Tuesday, January 25, 2011

Africa's Rhino Poaching Crisis 2011

White rhinoceros

The rhinos of Africa are beginning to face a bleak future it seems. Poachers have been mercilessly massacring large scales of these majestic animals for their horns, which are believed to contain supernatural powers against various illnesses. Among the countries badly hit by this ongoing crisis is South Africa. The nation has lost a total of 333 rhinos in the hands of poachers. Recently, five more were killed in the first weeks of 2011. Zimbabwe, on the other hand, has lost a total of seven rhinos from early December to January 19th. Many of these poachers are well-organized and well-funded, according to wildlife officials, and work for powerful syndicates which provide them with light aircrafts to carry out their dastardly deeds. There have even been cases reported far up north in Kenya, which had lost six to 21 rhinos from 2008 to 2009. According to Kenya Wildlife Service official Patrick Omondi, twenty rhinos were killed in 2010. He further added that a temporary lift of an international ban on rhino poaching in 2007 opened a window of opportunity for poachers to smuggle rhino horns into Southeast Asia, rather than stopping them. Vitalis Chidenga, a Zimbabwe-based wildlife chief, stated that world efforts to persuade the public about rhino horns having no medicinal properties failed to show results in Asia.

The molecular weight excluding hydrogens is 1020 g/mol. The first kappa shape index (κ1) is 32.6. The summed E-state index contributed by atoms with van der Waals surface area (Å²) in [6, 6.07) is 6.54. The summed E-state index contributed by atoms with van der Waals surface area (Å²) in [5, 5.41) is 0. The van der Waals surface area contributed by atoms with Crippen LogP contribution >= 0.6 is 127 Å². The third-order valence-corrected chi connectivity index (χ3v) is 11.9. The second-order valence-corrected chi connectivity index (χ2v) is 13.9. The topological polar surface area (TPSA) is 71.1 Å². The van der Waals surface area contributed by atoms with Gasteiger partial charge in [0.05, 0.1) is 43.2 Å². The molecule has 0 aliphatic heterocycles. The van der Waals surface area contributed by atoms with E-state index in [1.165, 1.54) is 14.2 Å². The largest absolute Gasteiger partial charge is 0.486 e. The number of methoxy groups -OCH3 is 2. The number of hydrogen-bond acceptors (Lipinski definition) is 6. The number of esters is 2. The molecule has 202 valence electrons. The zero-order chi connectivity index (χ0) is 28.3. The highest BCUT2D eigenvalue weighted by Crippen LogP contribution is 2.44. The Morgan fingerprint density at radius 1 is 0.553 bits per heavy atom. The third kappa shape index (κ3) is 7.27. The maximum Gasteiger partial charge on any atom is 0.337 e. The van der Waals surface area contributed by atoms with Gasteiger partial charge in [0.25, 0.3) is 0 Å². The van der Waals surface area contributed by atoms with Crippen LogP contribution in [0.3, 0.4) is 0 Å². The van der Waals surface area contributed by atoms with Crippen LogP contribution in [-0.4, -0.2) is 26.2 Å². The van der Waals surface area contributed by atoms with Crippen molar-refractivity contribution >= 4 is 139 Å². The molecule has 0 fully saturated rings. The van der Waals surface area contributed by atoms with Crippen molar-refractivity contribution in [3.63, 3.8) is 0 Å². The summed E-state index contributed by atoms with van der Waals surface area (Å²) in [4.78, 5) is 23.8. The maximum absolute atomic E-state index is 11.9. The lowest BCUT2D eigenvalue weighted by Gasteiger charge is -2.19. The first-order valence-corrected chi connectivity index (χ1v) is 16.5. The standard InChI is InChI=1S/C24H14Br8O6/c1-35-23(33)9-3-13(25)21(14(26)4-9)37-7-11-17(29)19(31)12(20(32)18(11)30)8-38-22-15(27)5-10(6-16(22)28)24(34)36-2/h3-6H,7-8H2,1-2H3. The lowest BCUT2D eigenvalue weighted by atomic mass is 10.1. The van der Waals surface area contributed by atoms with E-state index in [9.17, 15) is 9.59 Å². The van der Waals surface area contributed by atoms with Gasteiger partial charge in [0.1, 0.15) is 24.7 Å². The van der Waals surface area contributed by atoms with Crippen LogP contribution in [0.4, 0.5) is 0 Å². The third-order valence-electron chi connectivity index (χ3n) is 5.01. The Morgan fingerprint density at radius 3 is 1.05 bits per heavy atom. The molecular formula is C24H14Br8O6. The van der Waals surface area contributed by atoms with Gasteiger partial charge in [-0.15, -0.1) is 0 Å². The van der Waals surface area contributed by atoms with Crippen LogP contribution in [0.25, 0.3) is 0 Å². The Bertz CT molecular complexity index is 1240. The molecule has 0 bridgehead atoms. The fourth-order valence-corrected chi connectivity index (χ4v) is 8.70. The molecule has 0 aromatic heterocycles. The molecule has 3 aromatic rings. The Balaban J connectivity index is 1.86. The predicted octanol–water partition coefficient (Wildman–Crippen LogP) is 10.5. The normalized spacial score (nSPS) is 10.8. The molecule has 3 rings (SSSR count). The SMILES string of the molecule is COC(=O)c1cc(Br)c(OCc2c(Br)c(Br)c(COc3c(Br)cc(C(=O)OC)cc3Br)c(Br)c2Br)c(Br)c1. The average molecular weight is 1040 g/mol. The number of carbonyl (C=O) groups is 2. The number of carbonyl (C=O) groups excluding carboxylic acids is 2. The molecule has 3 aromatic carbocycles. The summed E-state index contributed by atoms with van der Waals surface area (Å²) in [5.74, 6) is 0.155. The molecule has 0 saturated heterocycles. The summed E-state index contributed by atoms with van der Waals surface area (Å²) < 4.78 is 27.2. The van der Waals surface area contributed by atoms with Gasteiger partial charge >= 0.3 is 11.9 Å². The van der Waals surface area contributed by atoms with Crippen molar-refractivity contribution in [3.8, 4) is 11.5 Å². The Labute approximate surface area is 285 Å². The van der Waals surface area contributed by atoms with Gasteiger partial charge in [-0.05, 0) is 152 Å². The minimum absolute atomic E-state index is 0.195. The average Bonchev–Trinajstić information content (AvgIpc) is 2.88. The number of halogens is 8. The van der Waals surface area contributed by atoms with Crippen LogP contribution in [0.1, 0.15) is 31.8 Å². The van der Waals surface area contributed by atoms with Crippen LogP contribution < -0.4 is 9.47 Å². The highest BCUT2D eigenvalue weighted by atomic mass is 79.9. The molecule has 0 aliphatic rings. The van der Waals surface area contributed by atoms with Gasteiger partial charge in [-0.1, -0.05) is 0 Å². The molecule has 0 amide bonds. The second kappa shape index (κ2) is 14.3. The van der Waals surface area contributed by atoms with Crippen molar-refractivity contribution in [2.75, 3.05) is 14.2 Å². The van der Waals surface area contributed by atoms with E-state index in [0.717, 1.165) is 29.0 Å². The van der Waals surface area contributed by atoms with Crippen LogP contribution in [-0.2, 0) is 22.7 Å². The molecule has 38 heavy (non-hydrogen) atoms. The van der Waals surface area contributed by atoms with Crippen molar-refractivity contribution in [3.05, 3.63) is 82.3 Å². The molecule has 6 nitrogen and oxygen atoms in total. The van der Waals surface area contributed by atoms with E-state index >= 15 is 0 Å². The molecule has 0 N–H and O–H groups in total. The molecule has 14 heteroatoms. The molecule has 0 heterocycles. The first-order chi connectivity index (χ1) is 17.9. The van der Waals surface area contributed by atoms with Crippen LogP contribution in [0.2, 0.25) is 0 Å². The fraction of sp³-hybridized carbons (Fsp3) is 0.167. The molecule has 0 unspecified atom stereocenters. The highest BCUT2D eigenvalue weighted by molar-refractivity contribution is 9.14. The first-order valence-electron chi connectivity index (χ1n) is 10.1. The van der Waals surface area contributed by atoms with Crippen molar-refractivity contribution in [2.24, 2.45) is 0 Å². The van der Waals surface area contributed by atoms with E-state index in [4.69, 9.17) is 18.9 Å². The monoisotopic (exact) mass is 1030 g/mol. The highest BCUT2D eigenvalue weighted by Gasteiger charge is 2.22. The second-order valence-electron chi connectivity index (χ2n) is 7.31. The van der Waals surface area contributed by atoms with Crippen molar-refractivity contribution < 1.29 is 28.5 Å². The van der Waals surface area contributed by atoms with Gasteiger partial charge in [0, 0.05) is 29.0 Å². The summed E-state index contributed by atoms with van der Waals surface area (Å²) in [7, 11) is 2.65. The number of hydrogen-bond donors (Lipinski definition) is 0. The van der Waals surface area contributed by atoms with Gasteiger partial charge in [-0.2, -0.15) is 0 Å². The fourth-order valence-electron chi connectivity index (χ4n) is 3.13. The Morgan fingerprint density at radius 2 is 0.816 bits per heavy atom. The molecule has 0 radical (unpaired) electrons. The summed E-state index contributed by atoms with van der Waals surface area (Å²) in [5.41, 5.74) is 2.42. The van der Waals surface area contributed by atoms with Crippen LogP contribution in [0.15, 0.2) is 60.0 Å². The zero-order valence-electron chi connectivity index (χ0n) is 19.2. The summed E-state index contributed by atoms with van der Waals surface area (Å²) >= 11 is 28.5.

The news about Africa's ongoing rhino poaching crisis have been making headlines continuously. Based on these reports, it appears the poachers have become more powerful in this battle to save the rhinos. What is worse is that despite the temporary ban in 2007, these ruthless and sophisticated poachers never backed down. I do not know what may be the best solution in dealing with this threat. But all these countries that have been plagued by this crisis should team up with each other, along with other African countries known to have rhinos. They all should keep in contact with each other, and help each other out in intercepting the poachers and smugglers. However, I also feel that people in Southeast Asia should open their eyes and come to their senses that rhino horns, as with any body part of an endangered wild animal, contain no medicinal properties. It is all an illusion. And due to this bizarre and untrue belief, rhinos and other endangered species have become victims of poaching and the illegal wildlife trade.

View article here

No comments:

Post a Comment